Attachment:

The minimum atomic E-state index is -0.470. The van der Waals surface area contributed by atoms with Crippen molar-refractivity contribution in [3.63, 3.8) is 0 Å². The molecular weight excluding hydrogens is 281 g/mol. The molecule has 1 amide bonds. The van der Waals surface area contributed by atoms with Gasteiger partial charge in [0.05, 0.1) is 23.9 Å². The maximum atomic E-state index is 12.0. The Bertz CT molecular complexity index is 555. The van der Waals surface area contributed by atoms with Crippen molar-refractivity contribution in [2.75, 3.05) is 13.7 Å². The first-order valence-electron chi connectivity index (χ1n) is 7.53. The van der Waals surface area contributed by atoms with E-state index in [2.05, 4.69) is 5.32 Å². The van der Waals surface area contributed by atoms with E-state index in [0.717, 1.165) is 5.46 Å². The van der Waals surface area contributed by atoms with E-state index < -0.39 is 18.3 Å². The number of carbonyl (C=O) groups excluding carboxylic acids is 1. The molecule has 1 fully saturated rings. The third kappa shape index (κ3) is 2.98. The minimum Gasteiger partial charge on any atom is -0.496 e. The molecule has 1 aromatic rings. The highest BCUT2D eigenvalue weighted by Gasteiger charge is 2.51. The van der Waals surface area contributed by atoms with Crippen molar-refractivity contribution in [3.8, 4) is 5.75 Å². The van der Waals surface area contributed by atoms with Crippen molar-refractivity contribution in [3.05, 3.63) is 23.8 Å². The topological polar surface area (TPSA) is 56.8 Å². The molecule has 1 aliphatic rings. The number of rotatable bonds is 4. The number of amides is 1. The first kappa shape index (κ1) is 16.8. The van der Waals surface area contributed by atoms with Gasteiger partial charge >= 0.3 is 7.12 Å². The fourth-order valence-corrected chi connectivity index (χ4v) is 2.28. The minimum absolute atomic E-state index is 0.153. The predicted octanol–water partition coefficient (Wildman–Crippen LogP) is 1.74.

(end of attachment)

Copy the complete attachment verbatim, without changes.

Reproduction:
The minimum atomic E-state index is -0.470. The van der Waals surface area contributed by atoms with Crippen molar-refractivity contribution in [3.63, 3.8) is 0 Å². The molecular weight excluding hydrogens is 281 g/mol. The molecule has 1 amide bonds. The van der Waals surface area contributed by atoms with Gasteiger partial charge in [0.05, 0.1) is 23.9 Å². The maximum atomic E-state index is 12.0. The Bertz CT molecular complexity index is 555. The van der Waals surface area contributed by atoms with Crippen molar-refractivity contribution in [2.75, 3.05) is 13.7 Å². The first-order valence-electron chi connectivity index (χ1n) is 7.53. The van der Waals surface area contributed by atoms with E-state index in [2.05, 4.69) is 5.32 Å². The van der Waals surface area contributed by atoms with E-state index in [0.717, 1.165) is 5.46 Å². The van der Waals surface area contributed by atoms with E-state index < -0.39 is 18.3 Å². The number of carbonyl (C=O) groups excluding carboxylic acids is 1. The molecule has 1 fully saturated rings. The third kappa shape index (κ3) is 2.98. The minimum Gasteiger partial charge on any atom is -0.496 e. The molecule has 1 aromatic rings. The highest BCUT2D eigenvalue weighted by Gasteiger charge is 2.51. The van der Waals surface area contributed by atoms with Crippen molar-refractivity contribution in [3.8, 4) is 5.75 Å². The van der Waals surface area contributed by atoms with Crippen molar-refractivity contribution in [3.05, 3.63) is 23.8 Å². The topological polar surface area (TPSA) is 56.8 Å². The molecule has 1 aliphatic rings. The number of rotatable bonds is 4. The number of amides is 1. The first kappa shape index (κ1) is 16.8. The van der Waals surface area contributed by atoms with Gasteiger partial charge >= 0.3 is 7.12 Å². The fourth-order valence-corrected chi connectivity index (χ4v) is 2.28. The minimum absolute atomic E-state index is 0.153. The predicted octanol–water partition coefficient (Wildman–Crippen LogP) is 1.74.